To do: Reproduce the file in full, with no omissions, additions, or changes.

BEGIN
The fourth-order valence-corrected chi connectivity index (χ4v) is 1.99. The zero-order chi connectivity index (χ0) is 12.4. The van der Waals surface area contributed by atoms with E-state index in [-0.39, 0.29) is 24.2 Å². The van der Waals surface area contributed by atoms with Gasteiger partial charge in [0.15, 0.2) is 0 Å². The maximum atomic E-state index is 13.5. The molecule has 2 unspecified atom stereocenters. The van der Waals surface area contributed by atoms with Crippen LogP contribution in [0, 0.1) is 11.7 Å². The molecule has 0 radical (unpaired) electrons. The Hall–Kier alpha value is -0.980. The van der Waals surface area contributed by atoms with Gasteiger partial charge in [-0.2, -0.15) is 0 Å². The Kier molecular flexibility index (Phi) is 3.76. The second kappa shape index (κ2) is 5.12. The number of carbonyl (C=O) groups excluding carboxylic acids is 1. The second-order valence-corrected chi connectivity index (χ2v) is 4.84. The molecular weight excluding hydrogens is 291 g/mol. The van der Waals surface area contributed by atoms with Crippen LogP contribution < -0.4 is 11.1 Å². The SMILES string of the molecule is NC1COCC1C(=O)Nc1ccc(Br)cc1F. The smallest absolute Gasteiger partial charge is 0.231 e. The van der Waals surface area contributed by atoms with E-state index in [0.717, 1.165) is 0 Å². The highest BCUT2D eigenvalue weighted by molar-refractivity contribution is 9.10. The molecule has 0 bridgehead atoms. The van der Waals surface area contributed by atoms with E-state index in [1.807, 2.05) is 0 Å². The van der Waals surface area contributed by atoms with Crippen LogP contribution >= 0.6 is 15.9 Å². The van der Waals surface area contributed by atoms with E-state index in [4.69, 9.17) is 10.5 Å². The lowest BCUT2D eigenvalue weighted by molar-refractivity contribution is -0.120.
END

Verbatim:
The fourth-order valence-corrected chi connectivity index (χ4v) is 1.99. The zero-order chi connectivity index (χ0) is 12.4. The van der Waals surface area contributed by atoms with E-state index in [-0.39, 0.29) is 24.2 Å². The van der Waals surface area contributed by atoms with Gasteiger partial charge in [0.15, 0.2) is 0 Å². The maximum atomic E-state index is 13.5. The molecule has 2 unspecified atom stereocenters. The van der Waals surface area contributed by atoms with Crippen LogP contribution in [0, 0.1) is 11.7 Å². The molecule has 0 radical (unpaired) electrons. The Hall–Kier alpha value is -0.980. The van der Waals surface area contributed by atoms with Gasteiger partial charge in [-0.2, -0.15) is 0 Å². The Kier molecular flexibility index (Phi) is 3.76. The second kappa shape index (κ2) is 5.12. The number of carbonyl (C=O) groups excluding carboxylic acids is 1. The second-order valence-corrected chi connectivity index (χ2v) is 4.84. The molecular weight excluding hydrogens is 291 g/mol. The van der Waals surface area contributed by atoms with Crippen LogP contribution < -0.4 is 11.1 Å². The SMILES string of the molecule is NC1COCC1C(=O)Nc1ccc(Br)cc1F. The smallest absolute Gasteiger partial charge is 0.231 e. The van der Waals surface area contributed by atoms with E-state index in [0.717, 1.165) is 0 Å². The highest BCUT2D eigenvalue weighted by molar-refractivity contribution is 9.10. The molecule has 0 bridgehead atoms. The van der Waals surface area contributed by atoms with E-state index in [1.807, 2.05) is 0 Å². The van der Waals surface area contributed by atoms with Crippen LogP contribution >= 0.6 is 15.9 Å². The van der Waals surface area contributed by atoms with E-state index in [4.69, 9.17) is 10.5 Å². The lowest BCUT2D eigenvalue weighted by molar-refractivity contribution is -0.120.